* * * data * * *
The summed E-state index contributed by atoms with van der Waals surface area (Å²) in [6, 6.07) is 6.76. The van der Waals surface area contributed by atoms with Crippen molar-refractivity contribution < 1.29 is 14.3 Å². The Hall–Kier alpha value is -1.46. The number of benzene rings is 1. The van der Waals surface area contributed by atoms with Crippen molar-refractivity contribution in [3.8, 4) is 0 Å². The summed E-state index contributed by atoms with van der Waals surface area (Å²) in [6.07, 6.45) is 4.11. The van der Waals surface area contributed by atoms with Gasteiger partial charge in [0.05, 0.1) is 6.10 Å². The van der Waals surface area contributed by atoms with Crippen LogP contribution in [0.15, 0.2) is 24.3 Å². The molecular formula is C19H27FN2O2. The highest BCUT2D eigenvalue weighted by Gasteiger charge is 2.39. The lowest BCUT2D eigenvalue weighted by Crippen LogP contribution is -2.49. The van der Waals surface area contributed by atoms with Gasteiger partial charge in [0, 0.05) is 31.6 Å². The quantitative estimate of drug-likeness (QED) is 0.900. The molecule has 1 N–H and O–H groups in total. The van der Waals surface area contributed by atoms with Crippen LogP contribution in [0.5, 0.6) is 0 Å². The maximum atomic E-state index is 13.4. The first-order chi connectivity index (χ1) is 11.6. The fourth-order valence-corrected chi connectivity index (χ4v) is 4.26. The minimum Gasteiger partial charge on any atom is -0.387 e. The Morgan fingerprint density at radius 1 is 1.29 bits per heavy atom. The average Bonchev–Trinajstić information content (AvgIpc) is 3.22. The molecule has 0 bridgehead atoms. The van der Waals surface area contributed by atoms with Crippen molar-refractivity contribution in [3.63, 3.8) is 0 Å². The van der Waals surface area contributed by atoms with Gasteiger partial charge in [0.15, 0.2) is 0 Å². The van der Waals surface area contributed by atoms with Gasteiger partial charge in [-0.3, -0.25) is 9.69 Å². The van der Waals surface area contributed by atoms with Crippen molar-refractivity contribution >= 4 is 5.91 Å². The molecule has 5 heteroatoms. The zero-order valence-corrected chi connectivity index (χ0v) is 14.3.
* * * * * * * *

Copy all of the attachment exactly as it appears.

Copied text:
The summed E-state index contributed by atoms with van der Waals surface area (Å²) in [6, 6.07) is 6.76. The van der Waals surface area contributed by atoms with Crippen molar-refractivity contribution < 1.29 is 14.3 Å². The Hall–Kier alpha value is -1.46. The number of benzene rings is 1. The van der Waals surface area contributed by atoms with Crippen molar-refractivity contribution in [3.8, 4) is 0 Å². The summed E-state index contributed by atoms with van der Waals surface area (Å²) in [6.07, 6.45) is 4.11. The van der Waals surface area contributed by atoms with Gasteiger partial charge in [0.05, 0.1) is 6.10 Å². The van der Waals surface area contributed by atoms with Crippen LogP contribution in [0.15, 0.2) is 24.3 Å². The molecular formula is C19H27FN2O2. The highest BCUT2D eigenvalue weighted by Gasteiger charge is 2.39. The lowest BCUT2D eigenvalue weighted by Crippen LogP contribution is -2.49. The van der Waals surface area contributed by atoms with Gasteiger partial charge in [0, 0.05) is 31.6 Å². The quantitative estimate of drug-likeness (QED) is 0.900. The molecule has 1 N–H and O–H groups in total. The van der Waals surface area contributed by atoms with Crippen LogP contribution in [0.5, 0.6) is 0 Å². The maximum atomic E-state index is 13.4. The first-order chi connectivity index (χ1) is 11.6. The fourth-order valence-corrected chi connectivity index (χ4v) is 4.26. The minimum Gasteiger partial charge on any atom is -0.387 e. The Morgan fingerprint density at radius 1 is 1.29 bits per heavy atom. The average Bonchev–Trinajstić information content (AvgIpc) is 3.22. The molecule has 0 bridgehead atoms. The van der Waals surface area contributed by atoms with Crippen molar-refractivity contribution in [3.63, 3.8) is 0 Å². The van der Waals surface area contributed by atoms with Gasteiger partial charge in [0.15, 0.2) is 0 Å². The van der Waals surface area contributed by atoms with Gasteiger partial charge in [-0.3, -0.25) is 9.69 Å². The van der Waals surface area contributed by atoms with Crippen molar-refractivity contribution >= 4 is 5.91 Å². The molecule has 5 heteroatoms. The zero-order valence-corrected chi connectivity index (χ0v) is 14.3.